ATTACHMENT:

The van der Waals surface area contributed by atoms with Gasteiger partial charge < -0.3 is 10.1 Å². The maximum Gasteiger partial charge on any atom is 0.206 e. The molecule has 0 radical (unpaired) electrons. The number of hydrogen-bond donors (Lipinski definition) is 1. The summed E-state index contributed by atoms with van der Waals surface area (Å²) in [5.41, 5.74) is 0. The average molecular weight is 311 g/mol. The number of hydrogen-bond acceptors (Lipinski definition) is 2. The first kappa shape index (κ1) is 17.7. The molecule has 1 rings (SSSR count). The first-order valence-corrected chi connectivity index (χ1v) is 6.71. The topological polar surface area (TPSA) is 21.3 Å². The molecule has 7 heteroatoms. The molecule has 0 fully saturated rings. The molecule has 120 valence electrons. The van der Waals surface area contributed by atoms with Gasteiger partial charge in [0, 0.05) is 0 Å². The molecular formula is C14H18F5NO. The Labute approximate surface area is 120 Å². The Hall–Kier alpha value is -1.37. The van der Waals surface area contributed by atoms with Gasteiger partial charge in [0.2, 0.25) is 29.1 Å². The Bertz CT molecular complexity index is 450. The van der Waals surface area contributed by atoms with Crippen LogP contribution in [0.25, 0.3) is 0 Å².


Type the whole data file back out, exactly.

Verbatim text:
The van der Waals surface area contributed by atoms with Gasteiger partial charge < -0.3 is 10.1 Å². The maximum Gasteiger partial charge on any atom is 0.206 e. The molecule has 0 radical (unpaired) electrons. The number of hydrogen-bond donors (Lipinski definition) is 1. The summed E-state index contributed by atoms with van der Waals surface area (Å²) in [5.41, 5.74) is 0. The average molecular weight is 311 g/mol. The number of hydrogen-bond acceptors (Lipinski definition) is 2. The first kappa shape index (κ1) is 17.7. The molecule has 1 rings (SSSR count). The first-order valence-corrected chi connectivity index (χ1v) is 6.71. The topological polar surface area (TPSA) is 21.3 Å². The molecule has 7 heteroatoms. The molecule has 0 fully saturated rings. The molecule has 120 valence electrons. The van der Waals surface area contributed by atoms with Gasteiger partial charge in [0, 0.05) is 0 Å². The molecular formula is C14H18F5NO. The Labute approximate surface area is 120 Å². The Hall–Kier alpha value is -1.37. The van der Waals surface area contributed by atoms with Gasteiger partial charge in [0.2, 0.25) is 29.1 Å². The Bertz CT molecular complexity index is 450. The van der Waals surface area contributed by atoms with Crippen LogP contribution in [0.25, 0.3) is 0 Å².